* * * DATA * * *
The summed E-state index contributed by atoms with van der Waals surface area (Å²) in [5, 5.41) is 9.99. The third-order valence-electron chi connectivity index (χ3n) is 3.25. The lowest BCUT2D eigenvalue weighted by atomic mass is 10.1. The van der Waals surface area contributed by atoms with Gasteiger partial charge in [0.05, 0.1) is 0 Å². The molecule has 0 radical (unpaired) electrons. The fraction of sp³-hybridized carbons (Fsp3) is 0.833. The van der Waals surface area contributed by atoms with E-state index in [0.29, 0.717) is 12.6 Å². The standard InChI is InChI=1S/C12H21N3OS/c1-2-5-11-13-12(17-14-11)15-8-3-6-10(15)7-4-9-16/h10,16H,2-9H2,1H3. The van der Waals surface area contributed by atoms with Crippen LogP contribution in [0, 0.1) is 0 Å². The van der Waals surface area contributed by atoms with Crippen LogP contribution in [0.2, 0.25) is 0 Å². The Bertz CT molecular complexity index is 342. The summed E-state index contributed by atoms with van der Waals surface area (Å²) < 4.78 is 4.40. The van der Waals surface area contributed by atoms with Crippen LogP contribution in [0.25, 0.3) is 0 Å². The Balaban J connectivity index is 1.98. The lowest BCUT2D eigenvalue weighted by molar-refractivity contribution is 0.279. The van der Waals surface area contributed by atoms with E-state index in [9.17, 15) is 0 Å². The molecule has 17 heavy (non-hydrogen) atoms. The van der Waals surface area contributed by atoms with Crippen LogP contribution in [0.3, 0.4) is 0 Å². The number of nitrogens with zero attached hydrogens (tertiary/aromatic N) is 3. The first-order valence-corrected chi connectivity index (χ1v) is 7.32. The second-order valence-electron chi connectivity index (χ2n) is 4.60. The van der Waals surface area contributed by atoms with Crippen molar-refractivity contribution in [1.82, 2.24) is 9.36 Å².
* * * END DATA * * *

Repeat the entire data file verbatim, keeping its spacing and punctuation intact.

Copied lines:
The summed E-state index contributed by atoms with van der Waals surface area (Å²) in [5, 5.41) is 9.99. The third-order valence-electron chi connectivity index (χ3n) is 3.25. The lowest BCUT2D eigenvalue weighted by atomic mass is 10.1. The van der Waals surface area contributed by atoms with Gasteiger partial charge in [0.05, 0.1) is 0 Å². The molecule has 0 radical (unpaired) electrons. The fraction of sp³-hybridized carbons (Fsp3) is 0.833. The van der Waals surface area contributed by atoms with E-state index in [0.29, 0.717) is 12.6 Å². The standard InChI is InChI=1S/C12H21N3OS/c1-2-5-11-13-12(17-14-11)15-8-3-6-10(15)7-4-9-16/h10,16H,2-9H2,1H3. The van der Waals surface area contributed by atoms with Crippen LogP contribution in [0, 0.1) is 0 Å². The van der Waals surface area contributed by atoms with Crippen LogP contribution in [0.2, 0.25) is 0 Å². The Bertz CT molecular complexity index is 342. The summed E-state index contributed by atoms with van der Waals surface area (Å²) < 4.78 is 4.40. The van der Waals surface area contributed by atoms with Crippen LogP contribution in [0.25, 0.3) is 0 Å². The Balaban J connectivity index is 1.98. The lowest BCUT2D eigenvalue weighted by molar-refractivity contribution is 0.279. The van der Waals surface area contributed by atoms with E-state index in [9.17, 15) is 0 Å². The molecule has 17 heavy (non-hydrogen) atoms. The van der Waals surface area contributed by atoms with Crippen LogP contribution in [0.3, 0.4) is 0 Å². The number of nitrogens with zero attached hydrogens (tertiary/aromatic N) is 3. The first-order valence-corrected chi connectivity index (χ1v) is 7.32. The second-order valence-electron chi connectivity index (χ2n) is 4.60. The van der Waals surface area contributed by atoms with Crippen molar-refractivity contribution in [1.82, 2.24) is 9.36 Å².